About 6,000 migrants were plucked out of the Mediterranean sea over the weekend. A record number that broke the previous weekend's record. It's just recently that the European Union has shown any interest in saving these desperate souls.

Until then, Italians were carrying the burden alone and were highly criticised by other European countries.

I am now sitting in car on the dock in Catania port. The HMS Bulwark has arrived with 1,145 migrants. I can only imagine in what they state they are.

Just a week ago, I witnessed up close two rescue operations. I was onboard an Italian ship. The image of these people stranded at sea in a rubber dinghy that is all but in name was one of the most shocking scenes I have ever seen.

It was also heartbreaking. They looked haggard, scared, dehydrated, tired. Their legs were so numb that some could simply not walk. I will never forget the woman who collapsed the minute she stepped foot on deck. Another crumbled like a pile of cards.

And their stories are impossible to listen to. But I was in awe with the dignity they kept in telling them.

One somali was talking about rape. Her eyes swelled, all the other girls around started tearing too. I wanted to know more and she said "these are things that cannot be said on TV".

The chirpiest was Faisal, a young Somali who was living in Yemen. He started smiling ever since he saw the Italians came to his rescue. He said he would celebrate with 10 Pepsis when he landed in Italy, but he also said that he will never look back again.

"If they want to kill themselves, let them do it, I will work and hopefully bring over my wife and two kids. Not by sea, by plane!"

Before coming to Italy, I had been in Libya and met many migrants. They looked miserable, but they could not talk about their ordeals. I had also assisted to a rescue from the Libyan coast guards.

When we arrived in Misrata, people were desperate. They had no money left, and they were back to square one, and in a detention centre.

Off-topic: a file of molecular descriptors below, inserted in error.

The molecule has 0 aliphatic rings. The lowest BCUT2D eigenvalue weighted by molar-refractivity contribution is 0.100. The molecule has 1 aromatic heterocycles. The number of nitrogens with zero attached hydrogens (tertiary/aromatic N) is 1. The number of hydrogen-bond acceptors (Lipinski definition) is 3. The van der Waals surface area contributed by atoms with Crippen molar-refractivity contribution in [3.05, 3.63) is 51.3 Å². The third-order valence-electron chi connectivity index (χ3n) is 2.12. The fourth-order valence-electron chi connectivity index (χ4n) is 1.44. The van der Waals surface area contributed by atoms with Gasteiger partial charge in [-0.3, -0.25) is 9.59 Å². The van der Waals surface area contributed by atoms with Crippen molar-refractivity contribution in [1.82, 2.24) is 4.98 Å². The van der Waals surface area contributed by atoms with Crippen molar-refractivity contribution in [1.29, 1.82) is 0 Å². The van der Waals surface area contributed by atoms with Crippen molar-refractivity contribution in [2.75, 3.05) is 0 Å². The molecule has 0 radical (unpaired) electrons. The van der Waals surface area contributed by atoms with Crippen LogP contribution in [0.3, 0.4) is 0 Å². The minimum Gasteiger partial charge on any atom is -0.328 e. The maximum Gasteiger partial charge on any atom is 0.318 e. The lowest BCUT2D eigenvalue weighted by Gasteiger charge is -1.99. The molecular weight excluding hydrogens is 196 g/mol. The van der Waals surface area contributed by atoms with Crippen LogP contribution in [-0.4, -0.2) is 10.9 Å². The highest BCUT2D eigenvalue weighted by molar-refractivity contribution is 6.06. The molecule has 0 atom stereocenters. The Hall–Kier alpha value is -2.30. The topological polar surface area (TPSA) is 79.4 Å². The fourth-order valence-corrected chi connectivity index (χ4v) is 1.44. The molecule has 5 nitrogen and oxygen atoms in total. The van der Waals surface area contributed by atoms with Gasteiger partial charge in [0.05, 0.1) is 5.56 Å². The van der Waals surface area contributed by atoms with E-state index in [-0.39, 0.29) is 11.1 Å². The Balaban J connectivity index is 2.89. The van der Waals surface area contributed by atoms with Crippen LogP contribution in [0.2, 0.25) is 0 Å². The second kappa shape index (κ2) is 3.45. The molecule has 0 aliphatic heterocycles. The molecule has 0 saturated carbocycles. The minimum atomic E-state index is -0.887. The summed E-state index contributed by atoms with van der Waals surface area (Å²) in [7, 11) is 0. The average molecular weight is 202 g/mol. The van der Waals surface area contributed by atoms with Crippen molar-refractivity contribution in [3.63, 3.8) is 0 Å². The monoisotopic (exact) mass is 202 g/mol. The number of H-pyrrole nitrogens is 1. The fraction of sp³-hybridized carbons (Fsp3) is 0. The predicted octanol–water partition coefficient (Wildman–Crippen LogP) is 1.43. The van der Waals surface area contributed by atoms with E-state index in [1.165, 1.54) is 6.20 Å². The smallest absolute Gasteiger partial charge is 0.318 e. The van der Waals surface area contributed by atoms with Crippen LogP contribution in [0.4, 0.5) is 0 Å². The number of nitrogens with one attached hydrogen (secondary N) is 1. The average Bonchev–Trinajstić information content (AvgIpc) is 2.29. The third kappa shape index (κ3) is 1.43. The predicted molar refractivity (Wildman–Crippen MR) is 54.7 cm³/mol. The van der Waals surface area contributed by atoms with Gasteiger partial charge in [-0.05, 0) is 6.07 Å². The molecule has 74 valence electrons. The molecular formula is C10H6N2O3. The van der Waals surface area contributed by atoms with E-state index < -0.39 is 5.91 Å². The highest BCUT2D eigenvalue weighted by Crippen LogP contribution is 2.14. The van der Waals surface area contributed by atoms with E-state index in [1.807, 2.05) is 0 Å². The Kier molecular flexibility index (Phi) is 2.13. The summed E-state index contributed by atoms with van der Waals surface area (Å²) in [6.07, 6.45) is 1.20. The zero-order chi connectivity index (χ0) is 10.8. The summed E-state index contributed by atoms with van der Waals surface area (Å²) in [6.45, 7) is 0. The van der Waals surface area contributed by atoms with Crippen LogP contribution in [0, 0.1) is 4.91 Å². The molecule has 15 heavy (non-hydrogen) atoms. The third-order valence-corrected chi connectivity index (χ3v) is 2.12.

I will never forget Alima, a young pregnant woman from Ghana. She said " i am not even angry, i am frustrated because I have nothing!"

What I did not know is the extent of the abuse that happens all along their journey: Theft, rape, humiliation, torture and racketeering. Money has to be paid at every step.

Solomon from Eritrea says his parents borrowed money from the whole village for him to be freed from the hands of the Libyan traffickers. He was held in a overcrowded warehouse somewhere near Tripoli. Water was scarce, food even more, once every 24 hours, if not more.

And then there is Ahmed, from Somalia, who had his whole torso covered with cigarette burns.

These are not isolated cases, this is the norm. Many of these young people are unaware of the risks and dangers, they are attracted by the word "Europe", the dream place where there is no war or poverty. Nobody tells them about what it would take to reach that dream until its too late.

On this side of the Mediterranean, these migrants have become a thorny political issue. People talk about invasion, about the fighters of Islamic State of Iraq and the Levant (ISIL) being among them, about jobs being stolen and scaremongering in general is rife.

Those who arrive here are not aware they have become the eye of the storm. And despite many nations helping in the search and rescue operations, it is still the Italians who shoulder the weight. The rest seem to say: "We'll bring them to you, sort it, we don't care what happens next".

P.S. None of the names here are real for safety reasons.

Source: Al Jazeera